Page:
December 18, 2012
Year-end Update: Aging and Me . . . and Us
But why, you ask me, should this tale be told
To men grown old, or who are growing old?
It is too late! Ah, nothing is too late
Till the tired heart shall cease to palpitate.
Cato learned Greek at eighty; Sophocles
Wrote his grand Oedipus, and Simonides
Bore off the prize of verse from his compeers,
When each had numbered more than fourscore years,
And Theophrastus, at fourscore and ten,
Had but begun his "Characters of Men."
Chaucer, at Woodstock with the nightingales,
At sixty wrote the Canterbury Tales;
Goethe at Weimar, toiling to the last,
Completed Faust when eighty years were past.
These are indeed exceptions; but they show
How far the gulf-stream of our youth may flow
Into the arctic regions of our lives,
Where little else than life itself survives.
As the barometer foretells the storm
While still the skies are clear, the weather warm
So something in us, as old age draws near,
Betrays the pressure of the atmosphere.
The nimble mercury, ere we are aware,
Descends the elastic ladder of the air;
The telltale blood in artery and vein
Sinks from its higher levels in the brain;
Whatever poet, orator, or sage
May say of it, old age is still old age.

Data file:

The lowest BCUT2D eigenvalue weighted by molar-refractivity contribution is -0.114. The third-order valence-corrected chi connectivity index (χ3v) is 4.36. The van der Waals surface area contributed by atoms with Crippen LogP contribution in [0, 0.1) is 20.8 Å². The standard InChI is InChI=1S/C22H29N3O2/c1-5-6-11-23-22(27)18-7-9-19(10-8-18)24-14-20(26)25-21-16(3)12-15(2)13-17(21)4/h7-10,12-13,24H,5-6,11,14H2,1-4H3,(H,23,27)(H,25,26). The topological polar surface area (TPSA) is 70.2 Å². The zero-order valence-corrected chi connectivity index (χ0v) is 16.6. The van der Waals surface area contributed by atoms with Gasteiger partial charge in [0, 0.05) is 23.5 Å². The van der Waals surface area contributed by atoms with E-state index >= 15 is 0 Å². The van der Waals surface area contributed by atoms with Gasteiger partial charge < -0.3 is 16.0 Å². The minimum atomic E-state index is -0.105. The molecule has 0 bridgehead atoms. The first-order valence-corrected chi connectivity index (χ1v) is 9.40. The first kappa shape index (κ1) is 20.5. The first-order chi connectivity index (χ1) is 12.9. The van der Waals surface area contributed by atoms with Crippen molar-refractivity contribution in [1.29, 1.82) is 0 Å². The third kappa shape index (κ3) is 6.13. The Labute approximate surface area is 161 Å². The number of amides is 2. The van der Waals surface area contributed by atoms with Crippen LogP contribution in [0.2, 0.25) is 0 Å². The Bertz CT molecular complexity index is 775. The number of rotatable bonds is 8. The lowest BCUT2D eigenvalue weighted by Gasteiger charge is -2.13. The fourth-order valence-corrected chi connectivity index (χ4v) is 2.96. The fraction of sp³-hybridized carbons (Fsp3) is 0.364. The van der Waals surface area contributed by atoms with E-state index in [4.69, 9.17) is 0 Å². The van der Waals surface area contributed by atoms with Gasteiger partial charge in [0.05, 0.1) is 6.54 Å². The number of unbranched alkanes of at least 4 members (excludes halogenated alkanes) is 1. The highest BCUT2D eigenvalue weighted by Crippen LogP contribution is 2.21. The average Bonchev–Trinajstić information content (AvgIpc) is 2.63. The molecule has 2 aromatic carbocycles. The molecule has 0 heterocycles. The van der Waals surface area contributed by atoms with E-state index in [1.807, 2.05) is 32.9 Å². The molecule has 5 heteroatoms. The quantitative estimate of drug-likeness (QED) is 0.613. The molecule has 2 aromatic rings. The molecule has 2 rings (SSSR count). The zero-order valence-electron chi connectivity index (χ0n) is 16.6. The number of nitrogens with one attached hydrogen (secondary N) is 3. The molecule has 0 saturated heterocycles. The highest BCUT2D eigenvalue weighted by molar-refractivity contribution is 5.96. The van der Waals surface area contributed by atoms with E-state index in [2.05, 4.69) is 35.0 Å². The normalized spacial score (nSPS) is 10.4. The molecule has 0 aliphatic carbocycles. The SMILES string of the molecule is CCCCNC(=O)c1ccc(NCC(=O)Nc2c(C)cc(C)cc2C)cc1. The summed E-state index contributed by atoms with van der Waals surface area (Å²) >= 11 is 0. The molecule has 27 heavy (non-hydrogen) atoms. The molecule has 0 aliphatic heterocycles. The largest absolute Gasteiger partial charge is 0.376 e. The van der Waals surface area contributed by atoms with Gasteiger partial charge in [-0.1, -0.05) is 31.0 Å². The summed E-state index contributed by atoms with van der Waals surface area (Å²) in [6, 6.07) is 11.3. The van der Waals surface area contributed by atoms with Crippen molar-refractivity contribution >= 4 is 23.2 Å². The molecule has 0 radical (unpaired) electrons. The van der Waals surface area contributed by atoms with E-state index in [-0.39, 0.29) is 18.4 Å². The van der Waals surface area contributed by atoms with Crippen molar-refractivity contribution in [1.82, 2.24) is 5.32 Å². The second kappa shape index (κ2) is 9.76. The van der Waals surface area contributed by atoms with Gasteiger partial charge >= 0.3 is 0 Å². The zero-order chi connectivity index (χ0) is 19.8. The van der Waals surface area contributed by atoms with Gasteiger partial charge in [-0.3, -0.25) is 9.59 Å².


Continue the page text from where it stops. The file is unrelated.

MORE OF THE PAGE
It is the waning, not the crescent moon;
The dusk of evening, not the blaze of noon;
It is not strength, but weakness; not desire,
But its surcease; not the fierce heat of fire,
The burning and consuming element,
But that of ashes and of embers spent,
In which some living sparks we still discern,
Enough to warm, but not enough to burn.
What then? Shall we sit idly down and say
The night hath come; it is no longer day?
The night hath not yet come; we are not quite
Cut off from labor by the failing light;
Something remains for us to do or dare;
Even the oldest tree some fruit may bear;
Not Oedipus Coloneus, or Greek Ode,
Or tales of pilgrims that one morning rode
Out of the gateway of the Tabard Inn,
But other something, would we but begin;
For age is opportunity no less
Than youth itself, though in another dress,
And as the evening twilight fades away
The sky is filled with stars, invisible by day.
Henry Wadsworth Longfellow
[These are the final stanzas in a poem written and delivered by Longfellow on the occasion of the 50th reunion of his 1825 class at Bowdoin College. The title refers to the popular myth that the Roman gladiators, facing death in the arena, cried "O Ceasar, we who are about to die, salute you."]
An aged man is but a paltry thing.
A tattered coat upon a stick, unless
Soul clap its hands and sing and louder sing
For every tatter in its mortal dress.
# # #
Old men ought to be explorers
Here or there does not matter.
# # #
Everything must be learned, from talking to dying.
# # #
However mean your life is, meet it and live it; do not shun it and call it hard names . . .
Love your life poor as it is.
# # #
To know how to grow old is the masterwork of wisdom
and one of the most difficult chapters in the great art of living,
# # #
Beautiful young people are accidents of nature,
beautiful old people are works of art.
Posted by John Schappi at 12/18/2012 08:30:00 AM